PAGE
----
SE Asian Terrain

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c0cky30
Posts: 239
Joined: Mon May 18, 2015 12:15 pm

SE Asian Terrain

Post by c0cky30 »

How would you classify the below Terrain in O Group?

1. PRIMARY JUNGLES
These consist mostly of large trees whose branches spread and lock together to form canopies. These canopies, which can exist at two or three different levels, may form as low as 10 meters from the ground. The canopies prevent sunlight from reaching the ground, causing a lack of undergrowth on the jungle floor. Extensive above-ground root systems and hanging vines are common.

Foot movement is easier in tropical rain forests than in other types of jungle. Vehicular traffic difficult. Observation from the air is nearly impossible except where felled trees or construction make a gap in the canopy of the rain forest. Ground observation is generally limited to about 50 meters.

2. SECONDARY JUNGLES
These are found at the edge of the rain forest and the deciduous forest, and in areas where jungles have been cleared and abandoned. Secondary jungles appear when the ground has been repeatedly exposed to sunlight. These areas are typically overgrown with weeds, grasses, thorns, ferns, canes, and shrubs. Vegetation may reach to a height of 2 meters.

Foot movement is extremely slow and difficult. Observation limited to only a few meters.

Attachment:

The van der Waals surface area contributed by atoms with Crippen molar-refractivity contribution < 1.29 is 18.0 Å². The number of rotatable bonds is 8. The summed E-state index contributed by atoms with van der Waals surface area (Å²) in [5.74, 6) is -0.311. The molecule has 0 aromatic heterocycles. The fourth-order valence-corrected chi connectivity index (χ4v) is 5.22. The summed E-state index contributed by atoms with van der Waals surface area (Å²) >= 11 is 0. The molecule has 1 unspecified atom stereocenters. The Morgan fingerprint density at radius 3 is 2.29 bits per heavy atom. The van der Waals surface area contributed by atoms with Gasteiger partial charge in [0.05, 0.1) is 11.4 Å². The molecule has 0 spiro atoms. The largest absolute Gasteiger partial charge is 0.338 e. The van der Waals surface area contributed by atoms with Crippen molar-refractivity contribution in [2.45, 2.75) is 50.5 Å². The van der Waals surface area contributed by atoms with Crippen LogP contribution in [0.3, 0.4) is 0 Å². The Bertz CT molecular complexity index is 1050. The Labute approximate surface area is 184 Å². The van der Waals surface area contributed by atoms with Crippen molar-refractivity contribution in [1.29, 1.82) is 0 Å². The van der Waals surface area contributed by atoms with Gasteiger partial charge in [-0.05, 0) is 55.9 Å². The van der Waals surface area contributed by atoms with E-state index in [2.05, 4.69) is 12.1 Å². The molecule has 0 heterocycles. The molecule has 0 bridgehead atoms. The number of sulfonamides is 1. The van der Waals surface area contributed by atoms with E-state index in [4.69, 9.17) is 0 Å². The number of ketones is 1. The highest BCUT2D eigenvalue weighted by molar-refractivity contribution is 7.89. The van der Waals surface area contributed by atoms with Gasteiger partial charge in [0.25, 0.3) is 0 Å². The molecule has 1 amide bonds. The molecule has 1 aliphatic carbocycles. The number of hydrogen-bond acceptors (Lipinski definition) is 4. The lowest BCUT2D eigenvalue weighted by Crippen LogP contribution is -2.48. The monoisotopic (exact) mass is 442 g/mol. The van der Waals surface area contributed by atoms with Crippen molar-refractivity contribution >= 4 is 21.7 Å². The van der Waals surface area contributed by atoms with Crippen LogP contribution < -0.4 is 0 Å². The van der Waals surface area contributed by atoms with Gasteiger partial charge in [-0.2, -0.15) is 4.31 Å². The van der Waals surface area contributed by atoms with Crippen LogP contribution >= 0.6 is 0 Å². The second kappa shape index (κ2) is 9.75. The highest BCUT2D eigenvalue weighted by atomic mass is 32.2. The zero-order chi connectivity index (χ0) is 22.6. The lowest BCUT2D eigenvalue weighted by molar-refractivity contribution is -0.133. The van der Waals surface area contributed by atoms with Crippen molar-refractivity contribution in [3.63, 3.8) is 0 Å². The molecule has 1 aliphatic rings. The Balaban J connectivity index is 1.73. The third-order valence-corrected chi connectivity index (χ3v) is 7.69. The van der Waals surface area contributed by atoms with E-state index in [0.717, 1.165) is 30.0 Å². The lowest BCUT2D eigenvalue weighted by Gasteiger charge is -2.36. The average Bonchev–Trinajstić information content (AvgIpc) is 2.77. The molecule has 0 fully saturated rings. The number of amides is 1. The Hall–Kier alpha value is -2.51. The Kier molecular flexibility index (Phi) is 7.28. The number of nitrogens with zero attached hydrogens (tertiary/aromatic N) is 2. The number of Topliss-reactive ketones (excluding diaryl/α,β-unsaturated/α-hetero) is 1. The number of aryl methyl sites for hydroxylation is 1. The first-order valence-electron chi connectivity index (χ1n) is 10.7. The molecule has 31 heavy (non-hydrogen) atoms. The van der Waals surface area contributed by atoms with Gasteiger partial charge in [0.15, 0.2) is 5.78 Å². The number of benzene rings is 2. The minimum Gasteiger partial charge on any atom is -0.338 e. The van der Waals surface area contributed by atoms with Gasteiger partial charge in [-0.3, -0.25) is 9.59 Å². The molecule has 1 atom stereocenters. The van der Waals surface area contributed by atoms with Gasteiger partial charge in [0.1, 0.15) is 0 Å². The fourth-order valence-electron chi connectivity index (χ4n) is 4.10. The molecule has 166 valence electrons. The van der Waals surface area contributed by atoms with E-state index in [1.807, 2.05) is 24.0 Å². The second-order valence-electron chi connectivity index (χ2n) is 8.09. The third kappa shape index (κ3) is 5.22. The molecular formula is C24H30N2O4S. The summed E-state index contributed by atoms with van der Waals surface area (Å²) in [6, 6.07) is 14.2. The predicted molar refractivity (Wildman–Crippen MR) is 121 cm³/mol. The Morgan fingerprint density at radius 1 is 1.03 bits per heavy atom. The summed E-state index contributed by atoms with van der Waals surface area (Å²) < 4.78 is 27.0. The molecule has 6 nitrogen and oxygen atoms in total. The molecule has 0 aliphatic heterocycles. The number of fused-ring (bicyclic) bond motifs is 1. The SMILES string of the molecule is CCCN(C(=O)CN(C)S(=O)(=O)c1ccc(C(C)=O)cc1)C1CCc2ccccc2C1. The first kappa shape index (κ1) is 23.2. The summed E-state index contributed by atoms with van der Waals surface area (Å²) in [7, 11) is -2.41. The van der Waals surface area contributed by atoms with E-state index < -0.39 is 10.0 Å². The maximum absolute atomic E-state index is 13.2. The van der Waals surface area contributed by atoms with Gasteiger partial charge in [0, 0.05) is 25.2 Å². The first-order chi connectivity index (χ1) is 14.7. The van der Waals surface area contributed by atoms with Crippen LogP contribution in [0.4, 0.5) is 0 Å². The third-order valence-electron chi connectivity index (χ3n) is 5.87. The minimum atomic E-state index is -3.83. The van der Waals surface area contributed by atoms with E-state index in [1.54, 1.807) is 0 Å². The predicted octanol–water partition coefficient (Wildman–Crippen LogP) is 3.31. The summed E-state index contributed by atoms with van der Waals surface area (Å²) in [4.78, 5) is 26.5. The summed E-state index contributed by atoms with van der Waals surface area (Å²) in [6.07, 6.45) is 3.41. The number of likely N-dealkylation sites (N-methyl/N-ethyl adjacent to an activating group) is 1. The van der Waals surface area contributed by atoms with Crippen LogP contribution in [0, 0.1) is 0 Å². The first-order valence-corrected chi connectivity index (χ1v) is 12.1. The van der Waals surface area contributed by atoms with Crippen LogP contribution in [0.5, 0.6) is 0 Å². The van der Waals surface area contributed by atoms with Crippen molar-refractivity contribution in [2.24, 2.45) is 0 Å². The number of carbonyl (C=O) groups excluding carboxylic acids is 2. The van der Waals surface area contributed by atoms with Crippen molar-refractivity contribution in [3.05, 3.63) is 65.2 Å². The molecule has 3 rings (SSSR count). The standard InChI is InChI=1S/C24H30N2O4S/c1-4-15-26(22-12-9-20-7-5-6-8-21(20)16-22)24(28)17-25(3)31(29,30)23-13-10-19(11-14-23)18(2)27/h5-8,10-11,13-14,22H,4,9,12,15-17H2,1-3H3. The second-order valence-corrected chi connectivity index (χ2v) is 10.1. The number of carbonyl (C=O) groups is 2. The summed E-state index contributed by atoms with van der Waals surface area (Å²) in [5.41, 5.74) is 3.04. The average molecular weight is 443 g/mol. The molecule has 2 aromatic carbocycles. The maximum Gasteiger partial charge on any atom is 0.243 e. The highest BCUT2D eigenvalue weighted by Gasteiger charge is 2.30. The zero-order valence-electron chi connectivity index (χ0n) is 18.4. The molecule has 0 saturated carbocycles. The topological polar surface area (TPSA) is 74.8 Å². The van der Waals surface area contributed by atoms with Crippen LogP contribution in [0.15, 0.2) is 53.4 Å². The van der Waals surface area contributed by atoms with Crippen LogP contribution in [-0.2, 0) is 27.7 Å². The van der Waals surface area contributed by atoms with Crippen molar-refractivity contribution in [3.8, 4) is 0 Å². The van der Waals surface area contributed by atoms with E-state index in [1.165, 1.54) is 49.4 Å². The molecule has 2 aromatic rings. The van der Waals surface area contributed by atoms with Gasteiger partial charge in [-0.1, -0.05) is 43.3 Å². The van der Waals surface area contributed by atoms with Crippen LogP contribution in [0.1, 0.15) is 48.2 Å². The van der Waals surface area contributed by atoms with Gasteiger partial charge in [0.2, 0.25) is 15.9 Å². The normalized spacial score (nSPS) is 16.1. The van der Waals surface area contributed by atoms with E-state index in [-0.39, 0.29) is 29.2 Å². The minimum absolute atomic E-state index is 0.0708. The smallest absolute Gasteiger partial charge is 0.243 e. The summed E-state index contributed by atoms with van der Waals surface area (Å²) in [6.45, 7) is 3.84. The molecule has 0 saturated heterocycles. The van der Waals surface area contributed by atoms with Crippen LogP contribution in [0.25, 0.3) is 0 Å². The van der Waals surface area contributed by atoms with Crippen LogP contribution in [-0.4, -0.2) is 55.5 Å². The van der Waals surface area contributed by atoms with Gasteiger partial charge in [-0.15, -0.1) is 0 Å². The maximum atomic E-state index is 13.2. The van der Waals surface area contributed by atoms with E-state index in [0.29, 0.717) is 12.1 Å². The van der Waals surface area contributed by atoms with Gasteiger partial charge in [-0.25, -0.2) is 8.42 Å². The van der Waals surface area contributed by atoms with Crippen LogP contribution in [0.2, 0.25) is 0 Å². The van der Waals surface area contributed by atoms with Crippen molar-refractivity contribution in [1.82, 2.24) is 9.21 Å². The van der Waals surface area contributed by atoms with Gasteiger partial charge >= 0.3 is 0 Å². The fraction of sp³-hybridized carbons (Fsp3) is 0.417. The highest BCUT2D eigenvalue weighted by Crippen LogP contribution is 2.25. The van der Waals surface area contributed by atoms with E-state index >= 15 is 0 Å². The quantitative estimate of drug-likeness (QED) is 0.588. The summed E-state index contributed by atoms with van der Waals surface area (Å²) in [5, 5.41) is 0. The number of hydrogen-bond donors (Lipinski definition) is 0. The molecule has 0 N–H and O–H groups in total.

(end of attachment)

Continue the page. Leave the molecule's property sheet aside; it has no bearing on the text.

3. SAVANNA
This is a broad, open jungle grassland in which trees are scarce. The thick grass is broad-bladed and grows 1 to 5 meters high.

Movement generally easier than in other types of jungle areas  for vehicles. The sharp-edged, dense grass and extreme heat make foot movement a slow and tiring process. Depending on the height of the grass, ground observation may vary from poor to good. Concealment from air observation is poor for both troops and vehicles.

4. BAMBOO
This grows in clumps of varying size in jungles throughout the tropics.
Troops should bypass bamboo stands if possible.

Difficult obstacles for wheeled or tracked vehicles. Troop movement through bamboo is slow, exhausting, and noisy.

5. RICE PADDIES
These are flat, flooded fields in which rice is grown. Flooding of the fields is controlled by a network of dikes and irrigation ditches.

Movement by vehicles is difficult even when the fields are dry. Concealment is poor in rice paddies.
Cover is limited to the dikes, and then only from ground fire. Observation and fields of fire are excellent. Foot movement is poor when the fields are wet. When the fields are dry, foot movement becomes easier. The dikes, about 2 to 3 meters tall, are the only obstacles.

6. PLANTATIONS
These are large farms or estates where tree crops, such as rubber and coconut, are grown. They are usually carefully planned and free of undergrowth (like a well-tended park).

Movement through plantations is generally easy. Observation along the rows of trees is generally good. Concealment and cover can be found behind the trees, but soldiers moving down the cultivated rows are exposed.

7. VILLAGE HUTS
Local village huts constructed of light material i.e. bamboo etc.
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